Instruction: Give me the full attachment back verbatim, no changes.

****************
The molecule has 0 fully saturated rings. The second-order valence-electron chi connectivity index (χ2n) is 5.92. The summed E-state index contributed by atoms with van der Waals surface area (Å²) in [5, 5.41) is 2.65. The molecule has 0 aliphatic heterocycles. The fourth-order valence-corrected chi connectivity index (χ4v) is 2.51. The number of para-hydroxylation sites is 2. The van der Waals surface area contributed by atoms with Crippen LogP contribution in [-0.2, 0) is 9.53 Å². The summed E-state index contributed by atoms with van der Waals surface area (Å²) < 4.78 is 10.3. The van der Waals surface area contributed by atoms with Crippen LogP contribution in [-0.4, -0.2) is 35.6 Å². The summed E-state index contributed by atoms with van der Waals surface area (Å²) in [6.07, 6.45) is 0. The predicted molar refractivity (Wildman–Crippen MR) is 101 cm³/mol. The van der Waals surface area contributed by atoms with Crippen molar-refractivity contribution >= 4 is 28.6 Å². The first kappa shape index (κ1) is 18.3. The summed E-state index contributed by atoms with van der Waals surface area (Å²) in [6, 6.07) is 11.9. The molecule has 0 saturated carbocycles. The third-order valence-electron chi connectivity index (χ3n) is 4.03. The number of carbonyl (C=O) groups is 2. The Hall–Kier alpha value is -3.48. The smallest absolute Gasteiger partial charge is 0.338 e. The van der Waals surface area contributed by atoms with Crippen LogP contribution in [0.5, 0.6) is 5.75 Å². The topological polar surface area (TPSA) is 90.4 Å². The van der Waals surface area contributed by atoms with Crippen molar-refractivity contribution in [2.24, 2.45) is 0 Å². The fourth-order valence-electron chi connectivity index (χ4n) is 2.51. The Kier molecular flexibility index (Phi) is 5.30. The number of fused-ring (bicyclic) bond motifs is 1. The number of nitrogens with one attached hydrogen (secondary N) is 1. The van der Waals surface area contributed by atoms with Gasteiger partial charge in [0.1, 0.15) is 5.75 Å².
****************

The molecule has 0 fully saturated rings. The second-order valence-electron chi connectivity index (χ2n) is 5.92. The summed E-state index contributed by atoms with van der Waals surface area (Å²) in [5, 5.41) is 2.65. The molecule has 0 aliphatic heterocycles. The fourth-order valence-corrected chi connectivity index (χ4v) is 2.51. The number of para-hydroxylation sites is 2. The van der Waals surface area contributed by atoms with Crippen LogP contribution in [-0.2, 0) is 9.53 Å². The summed E-state index contributed by atoms with van der Waals surface area (Å²) < 4.78 is 10.3. The van der Waals surface area contributed by atoms with Crippen LogP contribution in [-0.4, -0.2) is 35.6 Å². The summed E-state index contributed by atoms with van der Waals surface area (Å²) in [6.07, 6.45) is 0. The predicted molar refractivity (Wildman–Crippen MR) is 101 cm³/mol. The van der Waals surface area contributed by atoms with Crippen molar-refractivity contribution >= 4 is 28.6 Å². The first kappa shape index (κ1) is 18.3. The summed E-state index contributed by atoms with van der Waals surface area (Å²) in [6, 6.07) is 11.9. The molecule has 0 saturated carbocycles. The third-order valence-electron chi connectivity index (χ3n) is 4.03. The number of carbonyl (C=O) groups is 2. The Hall–Kier alpha value is -3.48. The smallest absolute Gasteiger partial charge is 0.338 e. The van der Waals surface area contributed by atoms with Crippen LogP contribution in [0.5, 0.6) is 5.75 Å². The topological polar surface area (TPSA) is 90.4 Å². The van der Waals surface area contributed by atoms with Crippen molar-refractivity contribution in [2.24, 2.45) is 0 Å². The fourth-order valence-electron chi connectivity index (χ4n) is 2.51. The Kier molecular flexibility index (Phi) is 5.30. The number of fused-ring (bicyclic) bond motifs is 1. The number of nitrogens with one attached hydrogen (secondary N) is 1. The van der Waals surface area contributed by atoms with Gasteiger partial charge in [0.1, 0.15) is 5.75 Å².